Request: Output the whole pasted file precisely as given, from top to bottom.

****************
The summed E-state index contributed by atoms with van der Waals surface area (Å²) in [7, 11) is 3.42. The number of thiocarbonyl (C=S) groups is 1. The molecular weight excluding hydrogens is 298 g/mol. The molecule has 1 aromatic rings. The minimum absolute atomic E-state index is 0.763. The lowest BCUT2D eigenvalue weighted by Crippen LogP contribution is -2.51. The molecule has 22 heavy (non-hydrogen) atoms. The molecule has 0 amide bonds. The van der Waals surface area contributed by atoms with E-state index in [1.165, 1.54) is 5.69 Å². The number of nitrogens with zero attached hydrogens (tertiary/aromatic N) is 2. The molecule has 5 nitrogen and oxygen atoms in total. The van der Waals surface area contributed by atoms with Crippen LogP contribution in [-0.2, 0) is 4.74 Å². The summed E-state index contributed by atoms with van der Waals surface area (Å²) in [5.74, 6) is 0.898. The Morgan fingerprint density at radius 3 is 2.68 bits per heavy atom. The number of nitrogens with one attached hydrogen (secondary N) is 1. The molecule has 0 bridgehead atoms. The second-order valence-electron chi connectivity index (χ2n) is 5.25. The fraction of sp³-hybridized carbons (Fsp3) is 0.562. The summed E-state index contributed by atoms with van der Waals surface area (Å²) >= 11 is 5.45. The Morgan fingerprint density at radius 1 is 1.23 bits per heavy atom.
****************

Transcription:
The summed E-state index contributed by atoms with van der Waals surface area (Å²) in [7, 11) is 3.42. The number of thiocarbonyl (C=S) groups is 1. The molecular weight excluding hydrogens is 298 g/mol. The molecule has 1 aromatic rings. The minimum absolute atomic E-state index is 0.763. The lowest BCUT2D eigenvalue weighted by Crippen LogP contribution is -2.51. The molecule has 22 heavy (non-hydrogen) atoms. The molecule has 0 amide bonds. The van der Waals surface area contributed by atoms with E-state index in [1.165, 1.54) is 5.69 Å². The number of nitrogens with zero attached hydrogens (tertiary/aromatic N) is 2. The molecule has 5 nitrogen and oxygen atoms in total. The van der Waals surface area contributed by atoms with Crippen LogP contribution in [-0.2, 0) is 4.74 Å². The summed E-state index contributed by atoms with van der Waals surface area (Å²) in [5.74, 6) is 0.898. The Morgan fingerprint density at radius 3 is 2.68 bits per heavy atom. The number of nitrogens with one attached hydrogen (secondary N) is 1. The molecule has 0 bridgehead atoms. The second-order valence-electron chi connectivity index (χ2n) is 5.25. The fraction of sp³-hybridized carbons (Fsp3) is 0.562. The summed E-state index contributed by atoms with van der Waals surface area (Å²) >= 11 is 5.45. The Morgan fingerprint density at radius 1 is 1.23 bits per heavy atom.